I consider myself predominantly an OT (organizational theory) scholar; at the same time, I am very mindful of the implications of my work for other allied business fields–primarily entrepreneurship and strategic management–as well as sociology. I am less concerned with disciplinary boundaries than I am with uncovering theoretical mechanisms that are applicable across a wide variety of organizational settings.
At a general level, my research explores how social and cognitive processes inform the ways in which organizational fields and markets are structured. Within this broad area, I have so far focused my attention on four main topics: 1) the role that scandals and stigmatization processes play in organizational fields; 2) the strategic interaction between activists and firms; 3) the impact of social processes such as status, reputation, and networks on the success of new entrants in highly uncertain environments. In this regard, my work builds on, and speaks to, a broad literature spanning strategic management, organizational theory, and economic sociology.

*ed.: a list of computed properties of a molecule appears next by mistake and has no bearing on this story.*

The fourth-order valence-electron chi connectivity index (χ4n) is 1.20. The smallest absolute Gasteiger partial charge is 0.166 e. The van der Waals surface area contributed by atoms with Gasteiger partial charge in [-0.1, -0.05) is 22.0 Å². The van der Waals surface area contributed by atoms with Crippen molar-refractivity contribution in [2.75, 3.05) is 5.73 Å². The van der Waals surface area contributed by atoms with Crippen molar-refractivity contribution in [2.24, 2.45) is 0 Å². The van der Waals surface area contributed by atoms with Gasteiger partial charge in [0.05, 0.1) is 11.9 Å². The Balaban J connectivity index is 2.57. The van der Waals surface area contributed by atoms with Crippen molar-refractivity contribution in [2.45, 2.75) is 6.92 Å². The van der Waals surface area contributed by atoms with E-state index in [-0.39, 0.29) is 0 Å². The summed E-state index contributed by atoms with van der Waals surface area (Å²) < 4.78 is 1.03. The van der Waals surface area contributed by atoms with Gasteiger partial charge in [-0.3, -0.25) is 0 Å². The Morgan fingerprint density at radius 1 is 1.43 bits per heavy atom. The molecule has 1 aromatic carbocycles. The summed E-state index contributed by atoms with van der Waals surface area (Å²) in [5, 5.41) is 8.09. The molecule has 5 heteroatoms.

In my research work, I had the chance to study a wide range of organizational forms, including electric utilities, social movement organizations, creative collectives such as music bands, Christian churches and high-tech startups. My methodological portfolio is similarly broad: while my work builds on basic and advanced multivariate statistics, I have also applied text analysis and network analysis, as well as more qualitative techniques such as interviews, discourse analysis of secondary data and historical analysis.